Contaminated with PFAS – Chemicals falling from the sky with the rain worldwide – News


A Swedish study concludes that you should never drink untreated rainwater. The man is to blame.

According to a new study, rainwater is so badly contaminated with chemicals that it is no longer drinkable anywhere in the world.

Even in the Antarctic or in the Tibetan highlands, the proportion of particularly persistent per- and polyfluorinated chemicals (PFAS) is 14 times higher than the values ​​for drinking water recommended by the US Environmental Protection Agency, according to a study by the University of Stockholm.

Hair shampoo and fertilizing agent

PFAS are found in tens of thousands of products such as shampoos, impregnants, weather-resistant textiles, make-up, coated pans and packaging. There are thousands of different substances in this group of substances.

Water and dirt repellent

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PFAS have the ability to bead up water, grease and dirt – like the proverbial Teflon, which is also a PFAS. These substances all contain fluorine and carbon. And because these two chemical elements form a very strong bond with each other, PFAS molecules are hardly broken down in the environment.

In nature, they practically do not decompose at all and are therefore also called “eternal chemicals”. PFAS has also been spreading in the environment for years and is detected in measurements in water and in the air.

Avoid products with PFAS

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Man tries to imitate the natural water-repellent effect of some plants with the chemical PFAS substances. With potentially fatal consequences.

Keystone/Patrick Pleul

If you want to avoid the use of PFAS, you must make sure when you buy products from the mentioned groups that they are free of fluorine compounds. “One has to ask the sales staff or look out for perfluorinated compounds on the labels,” says ETH environmental scientist Martin Scheringer. “It’s a painstaking process – but if you know it, you should definitely avoid these products.”

PFAS are now so ubiquitous that they will never disappear from the earth, says environmental scientist Martin Scheringer, who worked on the Stockholm study as an expert in environmental organic chemistry. “That’s why you have to avoid more of these substances getting into the environment.”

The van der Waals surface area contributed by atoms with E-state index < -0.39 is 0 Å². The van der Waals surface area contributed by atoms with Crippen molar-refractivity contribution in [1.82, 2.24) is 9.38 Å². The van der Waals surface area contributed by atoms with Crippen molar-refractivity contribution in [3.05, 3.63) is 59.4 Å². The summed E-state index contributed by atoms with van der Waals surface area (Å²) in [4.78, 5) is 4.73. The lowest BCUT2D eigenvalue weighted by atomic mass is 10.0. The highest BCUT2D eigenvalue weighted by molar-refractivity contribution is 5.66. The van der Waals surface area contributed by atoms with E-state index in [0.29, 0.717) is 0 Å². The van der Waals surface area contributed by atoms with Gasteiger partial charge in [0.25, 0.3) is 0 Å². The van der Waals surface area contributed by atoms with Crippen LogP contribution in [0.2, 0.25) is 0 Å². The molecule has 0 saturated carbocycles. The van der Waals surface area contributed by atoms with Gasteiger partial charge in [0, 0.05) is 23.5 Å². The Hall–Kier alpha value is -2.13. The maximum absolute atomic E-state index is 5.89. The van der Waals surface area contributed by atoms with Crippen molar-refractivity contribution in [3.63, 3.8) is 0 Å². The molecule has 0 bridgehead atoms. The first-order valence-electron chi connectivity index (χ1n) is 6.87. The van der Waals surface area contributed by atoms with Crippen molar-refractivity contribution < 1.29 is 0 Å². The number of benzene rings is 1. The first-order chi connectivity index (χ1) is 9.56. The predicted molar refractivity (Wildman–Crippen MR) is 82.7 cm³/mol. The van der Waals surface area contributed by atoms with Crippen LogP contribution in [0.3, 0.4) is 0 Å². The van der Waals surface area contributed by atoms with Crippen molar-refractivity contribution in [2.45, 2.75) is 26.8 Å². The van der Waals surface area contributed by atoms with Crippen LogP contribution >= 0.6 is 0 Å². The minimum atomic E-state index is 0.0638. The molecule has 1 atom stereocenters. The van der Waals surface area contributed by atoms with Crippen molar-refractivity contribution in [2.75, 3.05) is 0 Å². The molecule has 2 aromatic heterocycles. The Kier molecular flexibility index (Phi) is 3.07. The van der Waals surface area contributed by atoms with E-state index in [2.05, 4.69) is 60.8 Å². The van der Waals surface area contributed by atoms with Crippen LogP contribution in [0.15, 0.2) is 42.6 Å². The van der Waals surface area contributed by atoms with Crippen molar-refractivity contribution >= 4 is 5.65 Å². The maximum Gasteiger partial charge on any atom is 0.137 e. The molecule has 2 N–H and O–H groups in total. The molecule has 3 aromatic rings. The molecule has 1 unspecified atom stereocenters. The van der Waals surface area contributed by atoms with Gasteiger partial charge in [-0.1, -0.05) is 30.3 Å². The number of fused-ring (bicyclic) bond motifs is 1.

“These substances accumulate in the environment and will remain there forever,” says Scheringer. The only “hope” is that PFAS will dilute and accumulate in the ocean depths. “But of course it’s not a reassuring prospect.”

Possible effects on fertility

PFAS accumulate in the human body. Some studies conclude that the chemicals can affect fertility or cause developmental delays in children.

An increased risk of obesity and certain types of cancer such as prostate, kidney or testicular cancer is also cited, as well as increased cholesterol levels. According to new findings, the chemicals may also impair children’s immune response to vaccines.

However, according to environmental scientist Scheringer, it is unclear how toxic the concentration of PAFS found in rainwater actually is to humans. “No one knows.”

Why isn’t PFAS banned?

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Chemicals are in principle given official approval if they meet the legal testing requirements. But: “The type of test is far too narrow to reflect the real effects of a substance in the environment,” says ETH environmental scientist Scheringer. “The testing system is almost blind.” The reason for this is the economic pressure to bring these substances to market and use them in products.

A long political process will be needed to change the approval procedure, and the laws will have to be changed. “As long as this has not happened, such drugs can come on the market – and not simply be banned,” says Scheringer.

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